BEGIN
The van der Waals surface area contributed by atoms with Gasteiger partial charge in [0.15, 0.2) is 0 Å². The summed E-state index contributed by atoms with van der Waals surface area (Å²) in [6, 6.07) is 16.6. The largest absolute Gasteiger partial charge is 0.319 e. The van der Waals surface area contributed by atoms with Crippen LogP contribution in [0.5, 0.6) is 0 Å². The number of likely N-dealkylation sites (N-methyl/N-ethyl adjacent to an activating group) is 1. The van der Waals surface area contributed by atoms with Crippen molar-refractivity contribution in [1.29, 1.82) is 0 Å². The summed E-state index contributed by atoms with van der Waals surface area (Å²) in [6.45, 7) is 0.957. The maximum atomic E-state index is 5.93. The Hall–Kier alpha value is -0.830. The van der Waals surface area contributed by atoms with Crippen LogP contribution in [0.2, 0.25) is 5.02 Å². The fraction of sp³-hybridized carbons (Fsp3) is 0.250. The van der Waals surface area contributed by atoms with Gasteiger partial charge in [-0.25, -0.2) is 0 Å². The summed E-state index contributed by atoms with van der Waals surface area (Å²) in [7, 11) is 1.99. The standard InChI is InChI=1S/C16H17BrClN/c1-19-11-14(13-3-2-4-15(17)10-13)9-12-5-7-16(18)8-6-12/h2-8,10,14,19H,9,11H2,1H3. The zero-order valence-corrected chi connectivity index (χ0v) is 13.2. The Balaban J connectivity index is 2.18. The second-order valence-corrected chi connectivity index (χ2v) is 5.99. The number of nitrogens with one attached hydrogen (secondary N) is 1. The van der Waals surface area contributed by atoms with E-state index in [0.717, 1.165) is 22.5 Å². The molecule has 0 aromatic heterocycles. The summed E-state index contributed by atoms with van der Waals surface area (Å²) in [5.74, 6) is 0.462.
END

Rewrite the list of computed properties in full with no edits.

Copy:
The van der Waals surface area contributed by atoms with Gasteiger partial charge in [0.15, 0.2) is 0 Å². The summed E-state index contributed by atoms with van der Waals surface area (Å²) in [6, 6.07) is 16.6. The largest absolute Gasteiger partial charge is 0.319 e. The van der Waals surface area contributed by atoms with Crippen LogP contribution in [0.5, 0.6) is 0 Å². The number of likely N-dealkylation sites (N-methyl/N-ethyl adjacent to an activating group) is 1. The van der Waals surface area contributed by atoms with Crippen molar-refractivity contribution in [1.29, 1.82) is 0 Å². The summed E-state index contributed by atoms with van der Waals surface area (Å²) in [6.45, 7) is 0.957. The maximum atomic E-state index is 5.93. The Hall–Kier alpha value is -0.830. The van der Waals surface area contributed by atoms with Crippen LogP contribution in [0.2, 0.25) is 5.02 Å². The fraction of sp³-hybridized carbons (Fsp3) is 0.250. The van der Waals surface area contributed by atoms with Gasteiger partial charge in [-0.25, -0.2) is 0 Å². The summed E-state index contributed by atoms with van der Waals surface area (Å²) in [7, 11) is 1.99. The standard InChI is InChI=1S/C16H17BrClN/c1-19-11-14(13-3-2-4-15(17)10-13)9-12-5-7-16(18)8-6-12/h2-8,10,14,19H,9,11H2,1H3. The zero-order valence-corrected chi connectivity index (χ0v) is 13.2. The Balaban J connectivity index is 2.18. The second-order valence-corrected chi connectivity index (χ2v) is 5.99. The number of nitrogens with one attached hydrogen (secondary N) is 1. The van der Waals surface area contributed by atoms with E-state index in [0.717, 1.165) is 22.5 Å². The molecule has 0 aromatic heterocycles. The summed E-state index contributed by atoms with van der Waals surface area (Å²) in [5.74, 6) is 0.462.